We’ve been in the book of Genesis this year in Bible study and, more specifically, we have been studying the life of Abraham.  This week, we read about God and his discussion with Abraham about Sodom and how he planned on destroying the city.  Abraham had a relative (Lot) in the city and he was concerned about his well-being (in addition to other people in the city).  Abraham humbly discusses with God his desire to have God spare the city if there is a small number of faith-filled people.  Although Abraham never mentions Lot by name, God eventually promises to spare the city if there are 10 people of faith.  You can read the full text from Genesis 18 here.  What eventually ends up happening is that God destroys Sodom, but spares the life of Lot, his wife, and his two daughters.  Even though Abraham did not specifically ask about saving Lot (at least as it is recorded in the Bible), God did honor Abraham’s concern for Lot, despite his destruction of Sodom.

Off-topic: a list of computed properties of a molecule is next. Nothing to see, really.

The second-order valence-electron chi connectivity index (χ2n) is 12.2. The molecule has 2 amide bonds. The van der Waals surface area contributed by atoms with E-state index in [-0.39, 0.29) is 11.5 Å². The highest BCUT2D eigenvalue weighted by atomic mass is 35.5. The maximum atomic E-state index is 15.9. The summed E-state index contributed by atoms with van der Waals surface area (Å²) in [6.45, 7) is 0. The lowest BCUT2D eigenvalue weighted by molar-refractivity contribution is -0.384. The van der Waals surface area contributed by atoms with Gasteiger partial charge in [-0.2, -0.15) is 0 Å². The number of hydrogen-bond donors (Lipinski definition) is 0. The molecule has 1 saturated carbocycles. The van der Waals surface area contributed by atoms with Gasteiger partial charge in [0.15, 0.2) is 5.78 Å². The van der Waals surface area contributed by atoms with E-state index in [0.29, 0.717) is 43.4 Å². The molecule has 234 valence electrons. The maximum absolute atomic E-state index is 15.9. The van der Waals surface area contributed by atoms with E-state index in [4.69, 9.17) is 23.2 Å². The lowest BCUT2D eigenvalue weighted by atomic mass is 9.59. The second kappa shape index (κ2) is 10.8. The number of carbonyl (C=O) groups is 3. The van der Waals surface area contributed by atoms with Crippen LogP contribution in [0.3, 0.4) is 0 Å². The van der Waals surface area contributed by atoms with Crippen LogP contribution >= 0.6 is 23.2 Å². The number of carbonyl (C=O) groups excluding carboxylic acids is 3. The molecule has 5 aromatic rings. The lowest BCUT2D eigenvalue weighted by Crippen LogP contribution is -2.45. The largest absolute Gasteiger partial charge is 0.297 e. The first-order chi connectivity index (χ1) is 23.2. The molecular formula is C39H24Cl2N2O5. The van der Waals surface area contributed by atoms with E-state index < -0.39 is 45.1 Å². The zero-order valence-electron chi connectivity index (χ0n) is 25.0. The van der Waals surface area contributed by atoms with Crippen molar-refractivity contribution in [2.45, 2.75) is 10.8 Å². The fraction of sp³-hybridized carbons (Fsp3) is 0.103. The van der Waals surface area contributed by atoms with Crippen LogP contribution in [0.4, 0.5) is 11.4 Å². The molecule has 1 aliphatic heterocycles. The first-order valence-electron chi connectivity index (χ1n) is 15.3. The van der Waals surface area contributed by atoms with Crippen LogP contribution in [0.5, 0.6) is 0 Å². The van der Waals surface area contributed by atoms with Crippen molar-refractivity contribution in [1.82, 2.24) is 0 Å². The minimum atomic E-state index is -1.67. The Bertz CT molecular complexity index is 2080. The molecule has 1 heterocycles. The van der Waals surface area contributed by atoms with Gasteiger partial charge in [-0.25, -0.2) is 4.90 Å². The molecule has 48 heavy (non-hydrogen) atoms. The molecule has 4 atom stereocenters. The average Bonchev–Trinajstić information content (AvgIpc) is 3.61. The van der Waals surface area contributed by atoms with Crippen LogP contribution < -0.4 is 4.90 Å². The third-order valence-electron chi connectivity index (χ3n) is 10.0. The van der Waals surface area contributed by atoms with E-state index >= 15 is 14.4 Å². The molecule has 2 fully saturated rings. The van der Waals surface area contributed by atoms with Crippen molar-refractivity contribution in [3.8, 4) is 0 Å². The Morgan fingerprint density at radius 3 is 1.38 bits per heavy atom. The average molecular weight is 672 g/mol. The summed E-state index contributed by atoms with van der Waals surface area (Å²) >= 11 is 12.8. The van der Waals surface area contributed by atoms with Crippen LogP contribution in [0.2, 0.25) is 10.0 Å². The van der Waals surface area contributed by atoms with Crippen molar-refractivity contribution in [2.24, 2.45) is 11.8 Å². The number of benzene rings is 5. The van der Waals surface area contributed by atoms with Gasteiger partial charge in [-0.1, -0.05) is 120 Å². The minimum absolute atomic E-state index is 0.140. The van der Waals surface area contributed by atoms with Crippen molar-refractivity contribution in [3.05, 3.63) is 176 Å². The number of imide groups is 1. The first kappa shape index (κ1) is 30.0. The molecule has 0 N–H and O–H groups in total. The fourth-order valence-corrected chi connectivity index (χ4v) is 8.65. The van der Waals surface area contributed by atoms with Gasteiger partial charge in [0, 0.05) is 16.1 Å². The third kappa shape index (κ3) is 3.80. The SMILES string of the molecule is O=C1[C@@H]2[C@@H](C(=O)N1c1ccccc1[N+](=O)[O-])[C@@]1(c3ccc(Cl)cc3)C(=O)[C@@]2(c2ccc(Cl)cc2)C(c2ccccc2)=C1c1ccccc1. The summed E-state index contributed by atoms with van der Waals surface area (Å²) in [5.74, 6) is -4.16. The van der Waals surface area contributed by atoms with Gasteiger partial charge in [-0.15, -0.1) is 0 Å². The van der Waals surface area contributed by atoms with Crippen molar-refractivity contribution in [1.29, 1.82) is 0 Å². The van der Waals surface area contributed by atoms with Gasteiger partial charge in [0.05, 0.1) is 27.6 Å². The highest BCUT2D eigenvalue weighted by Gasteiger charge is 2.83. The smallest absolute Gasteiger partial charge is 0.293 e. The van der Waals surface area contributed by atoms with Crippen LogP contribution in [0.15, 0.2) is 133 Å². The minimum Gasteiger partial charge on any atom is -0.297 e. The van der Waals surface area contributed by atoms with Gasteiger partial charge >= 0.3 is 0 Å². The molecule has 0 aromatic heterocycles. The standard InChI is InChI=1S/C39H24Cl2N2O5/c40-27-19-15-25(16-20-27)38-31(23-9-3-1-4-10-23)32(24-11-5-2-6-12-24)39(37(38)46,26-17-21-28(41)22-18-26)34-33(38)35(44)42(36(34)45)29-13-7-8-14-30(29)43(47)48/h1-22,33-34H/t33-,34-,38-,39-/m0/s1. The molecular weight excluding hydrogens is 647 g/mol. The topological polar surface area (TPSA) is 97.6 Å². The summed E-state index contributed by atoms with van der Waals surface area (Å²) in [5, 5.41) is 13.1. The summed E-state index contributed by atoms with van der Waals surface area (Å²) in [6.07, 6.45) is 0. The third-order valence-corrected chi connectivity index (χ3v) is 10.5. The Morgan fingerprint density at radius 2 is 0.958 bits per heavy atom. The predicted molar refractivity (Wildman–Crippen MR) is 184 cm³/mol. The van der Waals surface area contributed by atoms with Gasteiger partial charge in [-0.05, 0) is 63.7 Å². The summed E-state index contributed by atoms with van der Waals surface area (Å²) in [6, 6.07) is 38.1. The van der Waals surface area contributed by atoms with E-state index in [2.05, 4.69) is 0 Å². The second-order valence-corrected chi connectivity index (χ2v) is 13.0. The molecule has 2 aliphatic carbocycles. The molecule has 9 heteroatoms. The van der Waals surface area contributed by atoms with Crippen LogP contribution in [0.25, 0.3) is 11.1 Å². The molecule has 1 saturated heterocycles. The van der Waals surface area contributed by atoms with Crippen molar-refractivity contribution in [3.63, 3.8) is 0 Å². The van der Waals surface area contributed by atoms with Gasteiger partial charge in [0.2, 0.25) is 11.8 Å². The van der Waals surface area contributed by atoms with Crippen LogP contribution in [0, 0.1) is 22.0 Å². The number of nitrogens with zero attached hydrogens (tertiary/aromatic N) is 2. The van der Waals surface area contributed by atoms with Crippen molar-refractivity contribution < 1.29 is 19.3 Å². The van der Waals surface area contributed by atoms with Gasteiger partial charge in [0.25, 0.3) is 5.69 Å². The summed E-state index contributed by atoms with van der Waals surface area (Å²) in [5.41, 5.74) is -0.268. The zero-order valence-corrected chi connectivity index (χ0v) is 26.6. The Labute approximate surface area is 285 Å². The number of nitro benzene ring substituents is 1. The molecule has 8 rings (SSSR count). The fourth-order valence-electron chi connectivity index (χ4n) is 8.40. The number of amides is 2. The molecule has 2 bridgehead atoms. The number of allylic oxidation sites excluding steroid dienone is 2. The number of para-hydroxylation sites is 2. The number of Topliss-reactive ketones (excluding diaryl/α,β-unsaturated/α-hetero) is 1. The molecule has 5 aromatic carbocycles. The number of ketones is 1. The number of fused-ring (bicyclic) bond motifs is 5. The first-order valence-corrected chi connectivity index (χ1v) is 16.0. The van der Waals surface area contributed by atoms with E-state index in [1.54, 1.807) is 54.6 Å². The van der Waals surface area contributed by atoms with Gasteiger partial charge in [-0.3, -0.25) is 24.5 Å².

As I was answering the questions from our study, two things about this conversation stood out to me in regard to Abraham and his relationship with God.  First, God knew what his plan was and also what was on Abraham’s heart.  God answered Abraham by sparing Lot in the midst of Sodom’s destruction.  This is not what God and Abraham had discussed; 10 faith-filled people were not found in Sodom.  Sodom was destroyed, yet Lot and some of his family were still saved.  Second, what I took from this passage more than anything was the tolerance of his conversation with Abraham–how he knew Abraham’s request and how he knew the end result.  He allowed Abraham to give several requests in a row and relayed information that gave Abraham an understanding about the situation and about God himself.  What stands out to me, as I’ve mentioned in previous posts, is God’s parental nature.  He desired to have the conversation with Abraham for Abraham’s understanding.  He spoke with him and discussed the desires of Abraham’s heart and also revealed part of his nature to Abraham.  He showed concern, compassion, and approachability.  And Abraham approached him with humility and respect.  There is a lot packed into a couple of paragraphs of scripture!